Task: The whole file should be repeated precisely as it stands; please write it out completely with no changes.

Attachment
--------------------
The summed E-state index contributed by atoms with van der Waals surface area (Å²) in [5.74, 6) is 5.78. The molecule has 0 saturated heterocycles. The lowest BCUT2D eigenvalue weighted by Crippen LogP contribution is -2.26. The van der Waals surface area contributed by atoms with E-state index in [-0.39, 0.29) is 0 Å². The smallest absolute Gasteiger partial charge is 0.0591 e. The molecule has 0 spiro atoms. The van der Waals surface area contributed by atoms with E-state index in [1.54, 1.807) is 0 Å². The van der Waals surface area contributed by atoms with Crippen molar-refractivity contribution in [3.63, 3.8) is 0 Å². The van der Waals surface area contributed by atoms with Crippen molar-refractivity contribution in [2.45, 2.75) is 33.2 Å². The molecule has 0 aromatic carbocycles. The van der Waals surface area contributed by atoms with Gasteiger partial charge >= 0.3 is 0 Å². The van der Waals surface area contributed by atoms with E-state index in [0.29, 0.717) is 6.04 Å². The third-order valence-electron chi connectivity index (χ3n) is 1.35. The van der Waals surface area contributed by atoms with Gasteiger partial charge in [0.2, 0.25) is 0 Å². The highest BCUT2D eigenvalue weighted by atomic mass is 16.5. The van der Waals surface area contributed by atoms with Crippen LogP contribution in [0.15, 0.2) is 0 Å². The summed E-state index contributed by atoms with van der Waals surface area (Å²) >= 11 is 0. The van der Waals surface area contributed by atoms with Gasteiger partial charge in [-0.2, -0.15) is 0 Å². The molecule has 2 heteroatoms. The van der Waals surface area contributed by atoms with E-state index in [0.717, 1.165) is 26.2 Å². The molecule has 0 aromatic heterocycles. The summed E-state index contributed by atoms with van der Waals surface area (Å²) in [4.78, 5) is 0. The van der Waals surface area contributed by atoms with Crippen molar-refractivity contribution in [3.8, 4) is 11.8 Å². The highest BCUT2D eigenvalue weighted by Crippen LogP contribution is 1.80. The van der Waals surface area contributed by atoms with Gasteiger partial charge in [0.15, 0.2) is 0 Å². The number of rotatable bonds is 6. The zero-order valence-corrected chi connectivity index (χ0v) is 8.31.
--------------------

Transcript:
The summed E-state index contributed by atoms with van der Waals surface area (Å²) in [5.74, 6) is 5.78. The molecule has 0 saturated heterocycles. The lowest BCUT2D eigenvalue weighted by Crippen LogP contribution is -2.26. The van der Waals surface area contributed by atoms with E-state index in [-0.39, 0.29) is 0 Å². The smallest absolute Gasteiger partial charge is 0.0591 e. The molecule has 0 spiro atoms. The van der Waals surface area contributed by atoms with E-state index in [1.54, 1.807) is 0 Å². The van der Waals surface area contributed by atoms with Crippen molar-refractivity contribution in [3.63, 3.8) is 0 Å². The van der Waals surface area contributed by atoms with Crippen molar-refractivity contribution in [2.45, 2.75) is 33.2 Å². The molecule has 0 aromatic carbocycles. The van der Waals surface area contributed by atoms with Gasteiger partial charge >= 0.3 is 0 Å². The van der Waals surface area contributed by atoms with E-state index in [0.29, 0.717) is 6.04 Å². The third-order valence-electron chi connectivity index (χ3n) is 1.35. The van der Waals surface area contributed by atoms with Gasteiger partial charge in [0.2, 0.25) is 0 Å². The highest BCUT2D eigenvalue weighted by atomic mass is 16.5. The van der Waals surface area contributed by atoms with Crippen LogP contribution in [0.15, 0.2) is 0 Å². The summed E-state index contributed by atoms with van der Waals surface area (Å²) >= 11 is 0. The van der Waals surface area contributed by atoms with Gasteiger partial charge in [-0.2, -0.15) is 0 Å². The molecule has 2 heteroatoms. The van der Waals surface area contributed by atoms with E-state index in [0.717, 1.165) is 26.2 Å². The molecule has 0 aromatic heterocycles. The summed E-state index contributed by atoms with van der Waals surface area (Å²) in [4.78, 5) is 0. The van der Waals surface area contributed by atoms with Crippen molar-refractivity contribution in [3.8, 4) is 11.8 Å². The highest BCUT2D eigenvalue weighted by Crippen LogP contribution is 1.80. The van der Waals surface area contributed by atoms with Gasteiger partial charge in [0.15, 0.2) is 0 Å². The number of rotatable bonds is 6. The zero-order valence-corrected chi connectivity index (χ0v) is 8.31.